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Mainstream, VOL LVII No 27 New Delhi June 22, 2019

On the Medicos’ Strike in Bengal

Monday 24 June 2019


The week-long strike of the junior doctors in West Bengal, which brought the entire public health care system to a grinding halt, causing untold misery to the suffering public, was called off after Chief Minister Mamata Banerjee personally intervened in the situation to break the deadlock. The students relented and did not insist on the CM personally coming and apologising to them at the NRS Medical College and Hospital where the trouble started after some relations of a patient who had died in the hospital assaulted the doctors.

During the interaction, the doctors behaved with considerable humility, restraint and respect, while the CM, rather uncharacteristically, heard them out patiently, sometimes intervened to assure the medicos that their security would be ensured, sometimes turning to the police and administrative officials to note the doctors’ complaints and take necessary remedial measures. A group of senior doctors and bureaucrats worked tirelessly behind-the-scenes to break the ice and bring the two sides to the table.

Mamata has assured protection from physical violence to the students. That is welcome. But the causes of violence lie deeper. As one junior doctor after another explained to her, there was an appalling lack of infrastructure, diagnostic instruments, medicines and inadequate staff—doctors, nurses, ward boys. The CM has opened one medical college after another, one super-speciality hospital after another without providing the necessary infrastructural facilities. Physical protection of the doctors will not remove these inadequacies and the possibility of relatives of patients venting their anger on the medicos will always be there unless the root cause is tackled.

The doctors’ strike came as a blessing to the detractors of the Chief Minister and her party. The cry was raised that medical services in the State had collapsed and together with the recurrent post-poll violence, West Bengal was slipping into anarchy. The Centre was urged to intervene and bring the State under President’s Rule. Even the CPI-M went to the Governor to complain about the violence, knowing full well that they were, in effect, making a case for Central intervention bringing the State under BJP rule.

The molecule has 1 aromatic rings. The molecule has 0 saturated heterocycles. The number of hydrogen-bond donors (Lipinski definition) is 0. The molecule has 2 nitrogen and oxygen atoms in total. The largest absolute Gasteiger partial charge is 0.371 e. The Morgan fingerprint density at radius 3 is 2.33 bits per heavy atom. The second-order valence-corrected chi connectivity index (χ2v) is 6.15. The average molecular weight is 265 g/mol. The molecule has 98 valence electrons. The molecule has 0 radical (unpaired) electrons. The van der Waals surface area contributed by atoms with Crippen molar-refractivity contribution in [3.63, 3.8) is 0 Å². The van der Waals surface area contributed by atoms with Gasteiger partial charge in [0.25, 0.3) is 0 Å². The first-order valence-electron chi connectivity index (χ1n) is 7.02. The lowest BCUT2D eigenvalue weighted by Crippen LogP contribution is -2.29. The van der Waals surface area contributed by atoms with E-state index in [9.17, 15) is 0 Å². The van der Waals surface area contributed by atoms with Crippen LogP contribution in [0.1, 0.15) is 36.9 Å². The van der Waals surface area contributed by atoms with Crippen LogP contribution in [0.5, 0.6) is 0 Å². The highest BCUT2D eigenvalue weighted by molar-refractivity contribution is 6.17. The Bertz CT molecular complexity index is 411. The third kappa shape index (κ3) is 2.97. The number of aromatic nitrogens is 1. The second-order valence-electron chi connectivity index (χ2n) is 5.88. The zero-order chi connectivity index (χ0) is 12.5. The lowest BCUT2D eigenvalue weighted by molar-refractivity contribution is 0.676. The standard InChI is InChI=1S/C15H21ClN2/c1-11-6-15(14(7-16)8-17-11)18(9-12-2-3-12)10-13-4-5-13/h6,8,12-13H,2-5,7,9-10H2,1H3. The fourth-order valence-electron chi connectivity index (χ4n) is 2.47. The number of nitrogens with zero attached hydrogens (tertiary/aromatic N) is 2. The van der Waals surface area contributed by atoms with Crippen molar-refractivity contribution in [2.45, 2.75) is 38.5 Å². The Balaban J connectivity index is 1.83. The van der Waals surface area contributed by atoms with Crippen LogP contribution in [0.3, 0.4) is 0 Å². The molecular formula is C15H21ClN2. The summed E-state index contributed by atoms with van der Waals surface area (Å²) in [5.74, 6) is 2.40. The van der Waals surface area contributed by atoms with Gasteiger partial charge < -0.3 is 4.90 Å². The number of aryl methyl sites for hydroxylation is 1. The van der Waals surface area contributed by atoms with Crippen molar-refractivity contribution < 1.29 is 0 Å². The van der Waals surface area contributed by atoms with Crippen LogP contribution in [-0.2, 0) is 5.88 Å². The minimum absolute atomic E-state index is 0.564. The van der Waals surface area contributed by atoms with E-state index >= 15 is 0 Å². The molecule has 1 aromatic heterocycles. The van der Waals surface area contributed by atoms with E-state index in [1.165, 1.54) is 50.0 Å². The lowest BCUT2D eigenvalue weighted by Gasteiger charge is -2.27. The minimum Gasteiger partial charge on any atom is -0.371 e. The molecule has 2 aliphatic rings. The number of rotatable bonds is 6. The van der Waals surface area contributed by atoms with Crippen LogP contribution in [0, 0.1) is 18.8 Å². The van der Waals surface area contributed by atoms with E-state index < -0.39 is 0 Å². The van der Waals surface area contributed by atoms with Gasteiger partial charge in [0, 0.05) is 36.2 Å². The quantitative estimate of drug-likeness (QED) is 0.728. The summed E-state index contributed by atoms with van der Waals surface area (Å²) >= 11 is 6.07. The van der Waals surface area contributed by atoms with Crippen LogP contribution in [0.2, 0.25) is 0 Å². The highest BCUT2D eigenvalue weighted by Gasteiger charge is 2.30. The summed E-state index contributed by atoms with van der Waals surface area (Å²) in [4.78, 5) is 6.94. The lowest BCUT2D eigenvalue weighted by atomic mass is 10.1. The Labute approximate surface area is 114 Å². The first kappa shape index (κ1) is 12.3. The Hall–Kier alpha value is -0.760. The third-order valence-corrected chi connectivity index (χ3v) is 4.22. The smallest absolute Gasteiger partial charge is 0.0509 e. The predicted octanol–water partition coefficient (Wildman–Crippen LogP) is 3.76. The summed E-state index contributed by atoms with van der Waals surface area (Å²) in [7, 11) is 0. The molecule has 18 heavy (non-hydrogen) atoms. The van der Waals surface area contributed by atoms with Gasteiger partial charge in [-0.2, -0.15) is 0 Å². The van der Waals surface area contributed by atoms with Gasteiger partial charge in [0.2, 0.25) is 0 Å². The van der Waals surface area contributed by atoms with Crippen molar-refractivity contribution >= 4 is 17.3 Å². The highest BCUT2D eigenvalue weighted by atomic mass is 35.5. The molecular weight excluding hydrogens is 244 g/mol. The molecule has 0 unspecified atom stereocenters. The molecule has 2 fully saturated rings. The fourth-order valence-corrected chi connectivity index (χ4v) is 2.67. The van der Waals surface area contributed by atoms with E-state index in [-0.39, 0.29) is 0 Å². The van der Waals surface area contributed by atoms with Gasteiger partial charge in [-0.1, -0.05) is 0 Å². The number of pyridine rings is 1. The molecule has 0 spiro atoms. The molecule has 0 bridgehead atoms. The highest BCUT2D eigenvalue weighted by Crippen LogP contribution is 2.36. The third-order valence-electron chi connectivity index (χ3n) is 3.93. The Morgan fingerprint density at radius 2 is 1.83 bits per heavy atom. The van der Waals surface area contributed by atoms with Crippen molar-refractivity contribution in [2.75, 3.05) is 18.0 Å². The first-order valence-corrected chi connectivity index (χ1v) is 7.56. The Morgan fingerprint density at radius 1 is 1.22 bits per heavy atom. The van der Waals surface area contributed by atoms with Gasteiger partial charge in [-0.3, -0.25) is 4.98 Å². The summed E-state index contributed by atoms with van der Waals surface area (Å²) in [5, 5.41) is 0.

The State BJP leaders, of course, were loudly demanding PR in West Bengal, forgetting that in the BJP-ruled Uttar Pradesh and Bihar, hundreds of children had died of encephalitis as in Bihar or due to lack of oxygen as in Uttar Pradesh, but the party remained mum. Imposition of PR in those States was not demanded. Rather every effort was made to absolve the CMs of the two State governments and pass the blame on to some doctors and suppliers of oxygen cylinders. Obviously, the clamour for dismissing the TMC Government in West Bengal was politically motivated.

West Bengal provides free medical treatment to patients, both indoor and outdoor. This brings a large number of patients from neighbouring States like Jharkhand, Bihar and Odisha. The pressure on doctors on duty at the outdoor departments of the government hospitals can be imagined easily. The pressure is compounded by other inadequacies noted above. These inadequacies cannot be removed overnight, even if the Centre takes over the State. These can be overcome only in course of time.

Even if belatedly, Mamata has taken the first step to stem the rot in the medical system of the State. This is noteworthy, to say the least.

June 20 B.D.G.

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